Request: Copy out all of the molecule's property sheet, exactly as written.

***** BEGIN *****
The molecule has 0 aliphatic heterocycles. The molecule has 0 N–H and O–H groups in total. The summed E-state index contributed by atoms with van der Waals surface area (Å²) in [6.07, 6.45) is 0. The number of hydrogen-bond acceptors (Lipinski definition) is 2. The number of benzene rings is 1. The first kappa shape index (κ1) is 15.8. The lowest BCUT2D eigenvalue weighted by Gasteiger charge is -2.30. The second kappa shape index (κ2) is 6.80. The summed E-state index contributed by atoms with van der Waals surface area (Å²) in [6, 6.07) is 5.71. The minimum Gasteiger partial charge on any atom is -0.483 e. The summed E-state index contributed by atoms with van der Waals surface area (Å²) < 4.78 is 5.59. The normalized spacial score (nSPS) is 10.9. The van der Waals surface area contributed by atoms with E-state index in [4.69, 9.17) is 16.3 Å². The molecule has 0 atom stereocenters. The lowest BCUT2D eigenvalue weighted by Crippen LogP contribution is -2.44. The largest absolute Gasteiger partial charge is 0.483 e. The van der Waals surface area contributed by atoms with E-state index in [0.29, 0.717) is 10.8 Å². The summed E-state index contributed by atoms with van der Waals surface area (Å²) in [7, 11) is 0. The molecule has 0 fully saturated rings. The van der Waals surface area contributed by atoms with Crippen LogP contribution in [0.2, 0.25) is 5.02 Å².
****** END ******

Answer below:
The molecule has 0 aliphatic heterocycles. The molecule has 0 N–H and O–H groups in total. The summed E-state index contributed by atoms with van der Waals surface area (Å²) in [6.07, 6.45) is 0. The number of hydrogen-bond acceptors (Lipinski definition) is 2. The number of benzene rings is 1. The first kappa shape index (κ1) is 15.8. The lowest BCUT2D eigenvalue weighted by Gasteiger charge is -2.30. The second kappa shape index (κ2) is 6.80. The summed E-state index contributed by atoms with van der Waals surface area (Å²) in [6, 6.07) is 5.71. The minimum Gasteiger partial charge on any atom is -0.483 e. The summed E-state index contributed by atoms with van der Waals surface area (Å²) < 4.78 is 5.59. The normalized spacial score (nSPS) is 10.9. The van der Waals surface area contributed by atoms with E-state index in [4.69, 9.17) is 16.3 Å². The molecule has 0 atom stereocenters. The lowest BCUT2D eigenvalue weighted by Crippen LogP contribution is -2.44. The largest absolute Gasteiger partial charge is 0.483 e. The van der Waals surface area contributed by atoms with E-state index in [0.29, 0.717) is 10.8 Å². The summed E-state index contributed by atoms with van der Waals surface area (Å²) in [7, 11) is 0. The molecule has 0 fully saturated rings. The van der Waals surface area contributed by atoms with Crippen LogP contribution in [0.2, 0.25) is 5.02 Å².